John Oliver examines the rise of ransomware and what we can do about it - MrLiambi's blog


My tweets


Monday, 16 August 2021

John Oliver examines the rise of ransomware and what we can do about it

Despite being around for decades, ransomware attacks â€" whether targeting health systems, schools, or pipelines â€" are on the rise and so are the ransoms.

John Oliver took one of his famous deep dives into the topic on Last Week Tonight to unpack this criminal technique used by hackers involving encrypting a victim's device and forcing the owner to pay a ransom to unlock it.

"If you're thinking, 'Is it just me, or did there not used to be a massive ransomware attack every two months?' You're actually right," says Oliver. "Over the past few years, it's gone from a trickle to an absolute flood. The estimated total ransoms paid quadrupled to $350 million last year. And that is definitely an undercount, because companies often don't publicly disclose ransomware attacks, for fear of negative press or lawsuits."

Oliver begins with recent events, with a look at the ransomware attack that shut down the Colonial Pipeline and the attack that hit I.T. software company Kaseya in July that affected as many as 1,500 companies including schools and a national railway system.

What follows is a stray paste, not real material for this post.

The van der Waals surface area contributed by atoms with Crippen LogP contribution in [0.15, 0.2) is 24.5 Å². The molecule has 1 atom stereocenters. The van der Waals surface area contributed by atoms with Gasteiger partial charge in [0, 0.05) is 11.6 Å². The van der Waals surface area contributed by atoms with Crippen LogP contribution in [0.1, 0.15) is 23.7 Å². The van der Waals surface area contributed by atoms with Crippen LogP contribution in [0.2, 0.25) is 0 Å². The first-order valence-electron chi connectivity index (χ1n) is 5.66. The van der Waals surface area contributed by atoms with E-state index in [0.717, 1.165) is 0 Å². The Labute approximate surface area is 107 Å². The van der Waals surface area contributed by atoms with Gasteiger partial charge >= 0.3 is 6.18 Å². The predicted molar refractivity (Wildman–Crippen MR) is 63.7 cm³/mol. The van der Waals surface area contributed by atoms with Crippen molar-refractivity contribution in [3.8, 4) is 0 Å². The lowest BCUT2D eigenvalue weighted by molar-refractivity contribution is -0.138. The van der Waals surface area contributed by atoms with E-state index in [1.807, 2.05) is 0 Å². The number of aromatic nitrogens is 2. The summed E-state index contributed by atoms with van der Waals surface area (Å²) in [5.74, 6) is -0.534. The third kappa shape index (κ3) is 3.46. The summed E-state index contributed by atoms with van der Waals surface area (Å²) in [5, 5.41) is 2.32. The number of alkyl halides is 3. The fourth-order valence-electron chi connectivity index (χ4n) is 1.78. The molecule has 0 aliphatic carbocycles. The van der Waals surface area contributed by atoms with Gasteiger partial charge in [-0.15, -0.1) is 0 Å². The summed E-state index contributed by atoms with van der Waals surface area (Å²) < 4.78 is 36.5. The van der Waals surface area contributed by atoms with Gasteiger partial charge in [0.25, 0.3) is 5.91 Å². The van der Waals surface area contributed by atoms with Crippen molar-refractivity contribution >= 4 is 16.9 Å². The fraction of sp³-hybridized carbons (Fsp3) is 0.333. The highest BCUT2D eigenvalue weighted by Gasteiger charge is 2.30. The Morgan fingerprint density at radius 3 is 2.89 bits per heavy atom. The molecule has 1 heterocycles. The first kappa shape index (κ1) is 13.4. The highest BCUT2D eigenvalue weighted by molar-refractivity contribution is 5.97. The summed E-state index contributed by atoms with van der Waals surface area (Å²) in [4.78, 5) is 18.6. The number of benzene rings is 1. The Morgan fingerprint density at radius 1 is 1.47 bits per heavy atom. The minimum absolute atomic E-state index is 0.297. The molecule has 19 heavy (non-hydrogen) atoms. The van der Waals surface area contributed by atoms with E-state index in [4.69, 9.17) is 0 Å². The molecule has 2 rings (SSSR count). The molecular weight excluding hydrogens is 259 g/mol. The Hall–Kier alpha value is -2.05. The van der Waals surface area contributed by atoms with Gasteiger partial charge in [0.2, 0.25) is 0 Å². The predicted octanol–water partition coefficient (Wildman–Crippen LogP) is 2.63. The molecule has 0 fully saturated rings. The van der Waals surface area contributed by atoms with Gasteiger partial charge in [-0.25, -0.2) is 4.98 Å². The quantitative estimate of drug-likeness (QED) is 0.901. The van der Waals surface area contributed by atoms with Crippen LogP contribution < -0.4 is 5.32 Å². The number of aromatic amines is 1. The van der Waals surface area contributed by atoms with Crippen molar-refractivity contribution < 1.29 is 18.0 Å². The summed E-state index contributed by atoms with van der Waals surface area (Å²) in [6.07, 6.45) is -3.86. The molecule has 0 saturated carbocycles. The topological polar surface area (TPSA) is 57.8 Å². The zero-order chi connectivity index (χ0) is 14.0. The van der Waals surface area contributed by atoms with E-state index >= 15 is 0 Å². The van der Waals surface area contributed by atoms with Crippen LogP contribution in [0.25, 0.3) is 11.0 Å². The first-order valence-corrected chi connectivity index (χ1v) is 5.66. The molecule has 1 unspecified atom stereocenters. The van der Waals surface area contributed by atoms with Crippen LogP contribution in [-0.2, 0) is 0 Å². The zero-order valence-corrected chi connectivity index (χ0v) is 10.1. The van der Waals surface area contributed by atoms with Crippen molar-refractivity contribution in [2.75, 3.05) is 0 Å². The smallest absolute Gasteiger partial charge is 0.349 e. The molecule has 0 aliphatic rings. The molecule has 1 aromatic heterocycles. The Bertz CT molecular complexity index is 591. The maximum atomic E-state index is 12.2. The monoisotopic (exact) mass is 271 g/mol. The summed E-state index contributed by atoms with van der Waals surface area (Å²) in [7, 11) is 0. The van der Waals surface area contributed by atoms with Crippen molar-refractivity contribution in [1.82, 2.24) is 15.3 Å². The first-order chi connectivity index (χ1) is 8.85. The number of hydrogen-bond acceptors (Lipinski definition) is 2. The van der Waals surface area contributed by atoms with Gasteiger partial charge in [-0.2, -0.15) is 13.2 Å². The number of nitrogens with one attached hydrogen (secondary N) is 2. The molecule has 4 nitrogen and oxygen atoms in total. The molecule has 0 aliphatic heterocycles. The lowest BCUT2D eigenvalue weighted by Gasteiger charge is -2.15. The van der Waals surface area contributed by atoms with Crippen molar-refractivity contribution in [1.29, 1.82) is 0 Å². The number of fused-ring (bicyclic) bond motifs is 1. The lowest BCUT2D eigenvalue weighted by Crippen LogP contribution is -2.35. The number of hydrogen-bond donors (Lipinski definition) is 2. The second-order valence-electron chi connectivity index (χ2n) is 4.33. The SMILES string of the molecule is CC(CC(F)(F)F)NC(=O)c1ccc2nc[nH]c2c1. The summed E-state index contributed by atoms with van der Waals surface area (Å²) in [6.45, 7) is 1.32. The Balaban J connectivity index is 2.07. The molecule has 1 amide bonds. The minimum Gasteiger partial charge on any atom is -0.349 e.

As well as looking at the present harm hackers are causing, Oliver delves into the history of ransomware attacks. "The first ransomware attack actually occurred back in 1989, when a man named Joseph Popp mailed 20,000 floppy disks to public health researchers that he claimed contained AIDS research. But when they inserted the disk, their computers were infected with malware, their files were locked up, and the program demanded they mail $189 to a P.O. box in Panama," Oliver explains.

"That's right: this is a cybercrime so old, it used to require a bunch of floppy disks and two physical mailmen."

Oliver also explains what companies and individuals can do to avoid these attacks. "First, set up multi-factor authentication â€" seriously, do it right now! Second, keep your computers up to date, and also, don't click on suspicious emails," he says.

If you want more after this explainer, Trevor Noah did a good breakdown of what ransomware is on The Daily Show.

Source :

No comments:

Post a Comment